Isabel Hardman

CCHQ is already carrying out Andy Coulson’s GQ advice on Ukip

CCHQ is already carrying out Andy Coulson's GQ advice on Ukip
Text settings
Comments

The Conservative party may have lost its summer momentum, but at least it isn't worrying about Ukip at the moment. Former spin chief Andy Coulson is doing some worrying in this month's GQ on the Tory party's behalf, warning that the party needs an even stronger message on Europe to counter the threat of Nigel Farage's party. But some of his advice will hearten CCHQ, as spinners and researchers are already ahead of Coulson. The article says:

'UKIP must be taken seriously so as to expose just how empty-headed it really is. Every utterance must be recorded and analysed, every speech given proper attention by some of the bigger, more ambitious young brains in CCHQ, every tweet matched where appropriate by a sensible question applying targeted pressure to UKIP policy.'

The Conservatives decided not to talk about Ukip over the summer. They realised that taking the fight to Labour would involve talking about issues that worry would-be Ukippers in any case: the economy, welfare and immigration. Besides, they don't like talking about Ukip all that much, and there's a lingering feeling that while the 'fruitcakes' line is outdated, it's still worth applying a Tinkerbell strategy to Nigel Farage, hoping that he will fade away if no-one talks about him.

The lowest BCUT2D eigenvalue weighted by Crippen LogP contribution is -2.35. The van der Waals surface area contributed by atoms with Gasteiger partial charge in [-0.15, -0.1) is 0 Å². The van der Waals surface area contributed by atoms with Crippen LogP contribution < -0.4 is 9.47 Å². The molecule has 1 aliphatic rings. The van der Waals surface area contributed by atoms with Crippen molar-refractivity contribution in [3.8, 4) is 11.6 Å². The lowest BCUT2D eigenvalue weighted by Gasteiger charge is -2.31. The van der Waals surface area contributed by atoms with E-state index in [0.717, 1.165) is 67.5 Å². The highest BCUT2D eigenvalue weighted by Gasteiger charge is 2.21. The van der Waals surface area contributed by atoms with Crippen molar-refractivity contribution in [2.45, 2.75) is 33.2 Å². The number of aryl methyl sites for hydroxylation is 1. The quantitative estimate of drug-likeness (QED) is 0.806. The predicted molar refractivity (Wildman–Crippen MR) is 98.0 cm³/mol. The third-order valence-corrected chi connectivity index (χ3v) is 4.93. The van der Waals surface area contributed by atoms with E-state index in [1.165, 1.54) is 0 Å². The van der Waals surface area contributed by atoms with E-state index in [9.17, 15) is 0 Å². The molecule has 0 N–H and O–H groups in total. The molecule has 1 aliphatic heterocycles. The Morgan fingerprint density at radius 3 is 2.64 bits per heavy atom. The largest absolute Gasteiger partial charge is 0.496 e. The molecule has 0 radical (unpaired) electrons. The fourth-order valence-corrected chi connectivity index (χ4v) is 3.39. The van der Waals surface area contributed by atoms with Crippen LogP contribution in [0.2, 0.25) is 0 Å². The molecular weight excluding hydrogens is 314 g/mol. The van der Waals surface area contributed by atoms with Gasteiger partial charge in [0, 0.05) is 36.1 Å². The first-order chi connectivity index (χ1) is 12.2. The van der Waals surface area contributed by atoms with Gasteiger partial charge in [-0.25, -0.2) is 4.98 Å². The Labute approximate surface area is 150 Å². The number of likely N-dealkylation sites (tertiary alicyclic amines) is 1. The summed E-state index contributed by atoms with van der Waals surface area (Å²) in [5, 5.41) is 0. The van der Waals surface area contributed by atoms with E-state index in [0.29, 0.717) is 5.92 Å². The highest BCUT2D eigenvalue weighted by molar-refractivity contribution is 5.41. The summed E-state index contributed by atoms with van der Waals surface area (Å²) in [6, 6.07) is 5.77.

But strategists also told me over the summer that their focus would be on Ukip's inconsistencies, with high-speed rail and tax being two policy areas where the party has markedly changed its tune since its 2010 manifesto (so much so that it now has a disclaimer on its online copy of the document, reminding readers that it doesn't represent current policy).

Tory MPs seem reasonably happy with this strategy. But they'll also soon start clamouring to hear a specific strategy for the European elections. Some want a policy of letting Ukip have a nice time in the European elections while the party focuses on local council seats up for elections, then arguing that a good showing in these seats is a better indication of success in 2015. Either way, as we all know, Tory MPs without a clear attack plan from the leadership can put headless chickens to shame. The attack plan for Labour worked very well this summer (until last week), and kept backbenchers happy: soon the party will need an updated one for Ukip.